Sometimes its what they did teach you in school that counts. One of those times is understanding the position from which something or someone is observed. We call this a point of view. A story and even a business story can be told in one of three different ways and uniquely named as first person, second person, and third person. The third person is expanded to include Objective, Limited Omniscient, and Omniscient.
Approaching a customer much of our work focusses on offering solutions, solving problems. We could argue that most sales these days focus less on the solution but how it is delivered and integrated. An example might be Matt Dixon’s Challenger Sales Reps, who so happen to be the most successful sales reps. In the book, The Challenger Sale: Taking Control of the Customer Conversation author Matt Dixon points out six attributes that showed them statistically significant in defining someone as a Challenger rep:
- Offers the customer unique perspectives
- Has strong two-way communication skills
- Knows the individual customer s value drivers
- Can identify economic drivers of the customers business
- Is comfortable discussing money
- Can pressure the customer
The ability to see from different points of view is essential for the Challenger and I might expand to say that type of company.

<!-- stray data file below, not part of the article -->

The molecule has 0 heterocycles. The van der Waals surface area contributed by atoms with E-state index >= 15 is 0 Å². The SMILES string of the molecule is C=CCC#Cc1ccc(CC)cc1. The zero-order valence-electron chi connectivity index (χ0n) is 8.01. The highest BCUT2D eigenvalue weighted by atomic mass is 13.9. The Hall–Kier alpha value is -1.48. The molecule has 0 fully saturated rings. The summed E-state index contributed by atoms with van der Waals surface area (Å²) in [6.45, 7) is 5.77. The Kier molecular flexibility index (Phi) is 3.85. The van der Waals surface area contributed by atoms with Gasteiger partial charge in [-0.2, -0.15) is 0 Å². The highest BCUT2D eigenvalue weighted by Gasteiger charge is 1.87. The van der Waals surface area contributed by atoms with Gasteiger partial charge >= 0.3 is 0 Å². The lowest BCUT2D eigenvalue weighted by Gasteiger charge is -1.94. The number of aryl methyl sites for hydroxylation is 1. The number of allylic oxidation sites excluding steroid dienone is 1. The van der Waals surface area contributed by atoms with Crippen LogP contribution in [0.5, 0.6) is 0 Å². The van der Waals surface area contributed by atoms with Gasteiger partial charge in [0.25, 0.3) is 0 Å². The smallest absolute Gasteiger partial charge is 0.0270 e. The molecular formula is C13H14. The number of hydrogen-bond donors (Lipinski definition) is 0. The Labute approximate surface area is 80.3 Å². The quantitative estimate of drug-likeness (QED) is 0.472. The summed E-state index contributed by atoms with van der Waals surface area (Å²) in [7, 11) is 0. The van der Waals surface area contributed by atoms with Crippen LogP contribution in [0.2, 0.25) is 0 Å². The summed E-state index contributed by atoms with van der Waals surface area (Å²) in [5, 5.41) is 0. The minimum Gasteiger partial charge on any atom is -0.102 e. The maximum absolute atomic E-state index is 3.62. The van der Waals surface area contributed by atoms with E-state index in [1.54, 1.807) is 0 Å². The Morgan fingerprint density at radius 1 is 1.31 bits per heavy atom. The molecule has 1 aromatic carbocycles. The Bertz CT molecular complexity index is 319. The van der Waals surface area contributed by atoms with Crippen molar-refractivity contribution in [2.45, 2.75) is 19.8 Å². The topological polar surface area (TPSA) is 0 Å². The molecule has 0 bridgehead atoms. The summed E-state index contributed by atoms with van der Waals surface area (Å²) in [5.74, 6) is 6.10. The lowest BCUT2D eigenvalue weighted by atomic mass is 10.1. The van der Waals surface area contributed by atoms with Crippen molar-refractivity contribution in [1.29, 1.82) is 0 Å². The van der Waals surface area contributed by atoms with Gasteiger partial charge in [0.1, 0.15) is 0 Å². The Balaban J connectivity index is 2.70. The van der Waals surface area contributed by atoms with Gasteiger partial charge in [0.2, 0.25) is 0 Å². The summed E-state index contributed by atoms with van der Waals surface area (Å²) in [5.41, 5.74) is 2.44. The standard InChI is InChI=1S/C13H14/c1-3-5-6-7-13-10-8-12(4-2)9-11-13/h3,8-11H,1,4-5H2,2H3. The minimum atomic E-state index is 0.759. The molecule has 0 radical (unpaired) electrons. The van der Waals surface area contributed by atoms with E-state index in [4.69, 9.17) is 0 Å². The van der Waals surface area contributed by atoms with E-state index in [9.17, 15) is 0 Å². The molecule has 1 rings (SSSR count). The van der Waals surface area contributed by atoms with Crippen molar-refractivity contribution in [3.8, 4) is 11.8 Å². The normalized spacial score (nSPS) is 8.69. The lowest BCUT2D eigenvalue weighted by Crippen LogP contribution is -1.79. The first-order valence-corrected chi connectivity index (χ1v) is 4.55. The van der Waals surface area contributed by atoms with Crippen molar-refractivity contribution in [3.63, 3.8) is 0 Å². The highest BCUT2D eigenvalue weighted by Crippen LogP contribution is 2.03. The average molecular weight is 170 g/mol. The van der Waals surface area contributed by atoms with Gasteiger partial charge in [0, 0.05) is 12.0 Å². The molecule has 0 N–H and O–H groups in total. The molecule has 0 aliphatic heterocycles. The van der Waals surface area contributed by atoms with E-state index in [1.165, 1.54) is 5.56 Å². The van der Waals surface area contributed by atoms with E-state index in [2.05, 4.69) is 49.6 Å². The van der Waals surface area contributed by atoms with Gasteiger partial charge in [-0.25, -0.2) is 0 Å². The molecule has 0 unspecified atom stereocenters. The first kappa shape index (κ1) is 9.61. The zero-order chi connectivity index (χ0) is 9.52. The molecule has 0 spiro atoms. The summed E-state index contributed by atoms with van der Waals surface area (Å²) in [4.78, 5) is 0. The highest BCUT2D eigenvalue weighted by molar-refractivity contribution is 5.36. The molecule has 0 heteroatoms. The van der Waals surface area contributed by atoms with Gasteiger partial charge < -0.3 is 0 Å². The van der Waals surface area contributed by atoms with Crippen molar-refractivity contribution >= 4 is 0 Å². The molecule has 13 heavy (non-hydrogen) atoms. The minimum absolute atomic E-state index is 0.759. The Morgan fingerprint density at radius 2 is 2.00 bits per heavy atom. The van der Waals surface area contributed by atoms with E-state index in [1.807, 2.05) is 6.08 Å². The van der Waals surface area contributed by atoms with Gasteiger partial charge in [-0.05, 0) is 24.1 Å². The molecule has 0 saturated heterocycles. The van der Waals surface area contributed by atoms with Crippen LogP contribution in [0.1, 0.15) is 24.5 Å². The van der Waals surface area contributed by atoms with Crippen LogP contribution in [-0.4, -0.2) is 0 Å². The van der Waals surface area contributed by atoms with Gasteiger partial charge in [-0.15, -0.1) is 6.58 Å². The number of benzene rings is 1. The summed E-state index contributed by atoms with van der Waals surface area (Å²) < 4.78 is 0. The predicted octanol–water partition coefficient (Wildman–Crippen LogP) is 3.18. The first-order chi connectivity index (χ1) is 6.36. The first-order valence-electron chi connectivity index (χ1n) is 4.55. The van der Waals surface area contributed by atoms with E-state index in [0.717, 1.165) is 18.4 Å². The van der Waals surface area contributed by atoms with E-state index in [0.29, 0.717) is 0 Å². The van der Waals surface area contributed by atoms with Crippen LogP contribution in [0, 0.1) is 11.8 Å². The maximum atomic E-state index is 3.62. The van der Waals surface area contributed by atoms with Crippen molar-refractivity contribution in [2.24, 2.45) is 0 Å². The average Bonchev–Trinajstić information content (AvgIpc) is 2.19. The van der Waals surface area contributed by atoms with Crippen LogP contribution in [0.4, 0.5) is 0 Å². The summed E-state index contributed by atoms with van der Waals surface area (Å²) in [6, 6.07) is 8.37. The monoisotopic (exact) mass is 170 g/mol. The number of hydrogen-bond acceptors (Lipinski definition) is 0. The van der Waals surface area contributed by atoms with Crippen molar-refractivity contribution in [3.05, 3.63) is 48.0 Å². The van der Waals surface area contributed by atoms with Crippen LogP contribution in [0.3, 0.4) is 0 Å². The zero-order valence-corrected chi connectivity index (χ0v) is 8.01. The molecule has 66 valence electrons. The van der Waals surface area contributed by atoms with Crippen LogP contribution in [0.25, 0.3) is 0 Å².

You should write business stories from different points of view primarily because of two reasons. One, it helps you define your sales and marketing from distinct perspectives and with a defined granularity. Secondly, it will help you understand your customer’s stories from their point of view. If you can do that, it allows you to know where collaboration can and will occur. If your stories are different, it is very difficult to work and be successful in that area,.It does not mean you can’t exist in that space but odds are someone will have to bend.
The question comes forth from most is how do you know your customer’s stories? The answer is sure you can ask but they might not know or even articulate it. More often, it is a matter of testing your story to their perspective and see if it resonates. See what parts of your story does not align and think of improving or modifying your story accordingly.
Points of Views are often easier to change than perspectives for both parties and moving between them you will often find compatible thoughts and structures. Remember the best story wins.